What You Should Know About This Issue
As a senior municipal official representing the interests of your community, you should be aware that MassDEP's 310 CMR 19.000: Solid Waste Management Facility Regulations (specifically 310 CMR 19.017) prohibit Massachusetts solid waste management facilities, including those owned and operated by municipalities, from accepting the following recyclable and/or toxic items for disposal or transfer for disposal.
- Asphalt Pavement, Brick, Concrete, Metal & Wood*
- Cathode Ray Tubes
- Clean Gypsum Wallboard
- Commercial Organic Materials (Effective October 1, 2014)
- Glass Containers
- Lead Acid Batteries
- Leaves & Yard Wastes
- Metal Containers
- Recyclable Cardboard & Paper
- Single Polymer Plastics
- Whole Tires
- White Goods (Large Appliances)
Cities and towns, as generators of solid waste, are required by the waste ban regulation to ensure that banned materials are separated from trash at all public sites, including but not limited to: libraries, municipal offices, parks, public safety buildings, public works yards, recreational facilities, schools and water/sewer plants.
Municipalities that collect solid waste or contract with private haulers are also obligated by the waste ban regulation to keep banned materials out of the solid waste stream. These communities can demonstrate their compliance by consistently meeting waste reduction and recycling targets.
All solid waste management facilities are required to submit compliance plans to MassDEP to ensure that they do not accept banned materials,* and need to meet facility requirements for signage and monitoring, staff training, load inspection, and record keeping, and hauler and generator notification of failed loads.
When MassDEP observes banned materials at a solid waste facility, the agency may initiate enforcement actions (which can include financial penalties) against the facility operator, as well as haulers and generators of the solid waste containing recyclable materials that facility accepts. DARP communities that repeatedly dispose of excessive amounts of banned materials are also at risk of enforcement.
*Facilities with approved waste ban compliance plans stating they do not accept loads larger than five cubic yards, or about what would fit in a large pickup truck, are not required to separate construction and demolition materials (asphalt pavement, brick, concrete, metal, wood) from other wastes, conduct load inspections for these specific materials, or perform related record keeping. Small quantities of some other materials are currently allowed, see the guidance document for details.
Examples of Municipal Facilities & Activities Involved:
- Combustion Facilities
- Transfer Stations
- Construction & Demolition Processing Facilities
Common Compliance Issues
MassDEP reviews and approves compliance plans and performs inspections to ensure that solid waste management facilities are complying with the waste bans and meeting all monitoring, signage, training, inspection, record keeping and hauler/generator notification requirements. The agency also works independently with solid waste management facilities to identify haulers and generators - including businesses, institutions and municipalities - that dispose of banned materials. Compliance problems most often observed by MassDEP at these facilities involve inadequate or improper:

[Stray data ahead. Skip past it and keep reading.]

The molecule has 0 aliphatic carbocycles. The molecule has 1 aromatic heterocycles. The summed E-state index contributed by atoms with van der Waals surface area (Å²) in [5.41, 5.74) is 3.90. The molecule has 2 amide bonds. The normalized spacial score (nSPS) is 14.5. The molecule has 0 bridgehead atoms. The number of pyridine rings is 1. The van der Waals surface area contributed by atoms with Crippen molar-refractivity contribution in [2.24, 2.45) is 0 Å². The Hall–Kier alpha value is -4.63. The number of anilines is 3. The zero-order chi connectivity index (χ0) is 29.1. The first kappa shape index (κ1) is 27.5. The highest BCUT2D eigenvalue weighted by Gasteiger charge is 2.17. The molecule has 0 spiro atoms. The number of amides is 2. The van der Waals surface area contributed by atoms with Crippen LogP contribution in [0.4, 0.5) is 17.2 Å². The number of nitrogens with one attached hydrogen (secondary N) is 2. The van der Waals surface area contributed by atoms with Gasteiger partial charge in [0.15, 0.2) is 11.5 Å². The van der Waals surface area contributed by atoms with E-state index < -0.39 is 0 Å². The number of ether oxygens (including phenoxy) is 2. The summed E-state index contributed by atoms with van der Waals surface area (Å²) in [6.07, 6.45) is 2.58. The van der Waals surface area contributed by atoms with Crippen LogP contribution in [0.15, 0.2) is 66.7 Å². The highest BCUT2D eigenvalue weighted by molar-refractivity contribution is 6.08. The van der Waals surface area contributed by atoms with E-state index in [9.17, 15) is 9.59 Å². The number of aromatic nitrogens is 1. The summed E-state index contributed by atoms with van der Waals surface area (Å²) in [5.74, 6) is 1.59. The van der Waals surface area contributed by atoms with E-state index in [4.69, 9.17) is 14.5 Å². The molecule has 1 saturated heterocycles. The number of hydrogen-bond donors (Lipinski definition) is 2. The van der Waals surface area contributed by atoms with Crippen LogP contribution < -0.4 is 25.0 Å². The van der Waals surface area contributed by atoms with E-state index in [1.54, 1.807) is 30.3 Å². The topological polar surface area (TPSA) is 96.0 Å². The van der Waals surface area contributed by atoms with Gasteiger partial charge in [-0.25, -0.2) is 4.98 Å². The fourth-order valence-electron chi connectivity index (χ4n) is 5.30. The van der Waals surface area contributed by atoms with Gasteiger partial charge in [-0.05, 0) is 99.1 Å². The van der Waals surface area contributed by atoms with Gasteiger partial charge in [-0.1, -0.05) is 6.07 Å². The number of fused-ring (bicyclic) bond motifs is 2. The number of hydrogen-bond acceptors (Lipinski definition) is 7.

- Facility monitoring and signage.
- Employee training.
- Inspection of waste loads and documentation of observations.
- Notification of haulers and generators when loads contain too much banned material.
- Handling of banned materials.
- Record keeping and reporting.
To better comply with waste ban requirements, municipal facility operators should:
- Perform quarterly reviews of waste inspection procedures.
- Provide introductory and refresher inspection training for employees.
- Designate "on the floor" unloading area "spotters" to identify waste ban materials.
- Keep electronic records, and notify haulers (and generators, if known) in writing, of loads containing significant quantities of banned materials.
Environmental Stewardship Tips
The Massachusetts waste bans have spurred reuse and recycling, conserved existing disposal capacity, eliminated the need for new disposal facilities, and prevented toxic substances from entering the waste stream and ultimately the environment.
By encouraging residents and businesses to throw away less and recycle more, municipalities conserve natural resources, cut their solid waste management costs, and reduce greenhouse gas emissions that contribute to climate change. Cities and towns can use waste ban enforcement to strengthen local recycling requirements and hold haulers accountable for providing adequate recycling opportunities and services.
Technical Assistance, Outreach, Grants & Loans
MassDEP waste ban compliance guidance for facility operators can be found at Waste & Recycling Policies & Guidance .
To boost local waste reduction, recycling and natural resource conservation efforts, municipalities may apply for MassDEP Sustainable Materials Recovery Program (SMRP) Municipal Grants .
For More Information
For assistance in finding a recycling service provider, contact the Recycling Works in Massachusetts program: 888-254-5525 or email@example.com.
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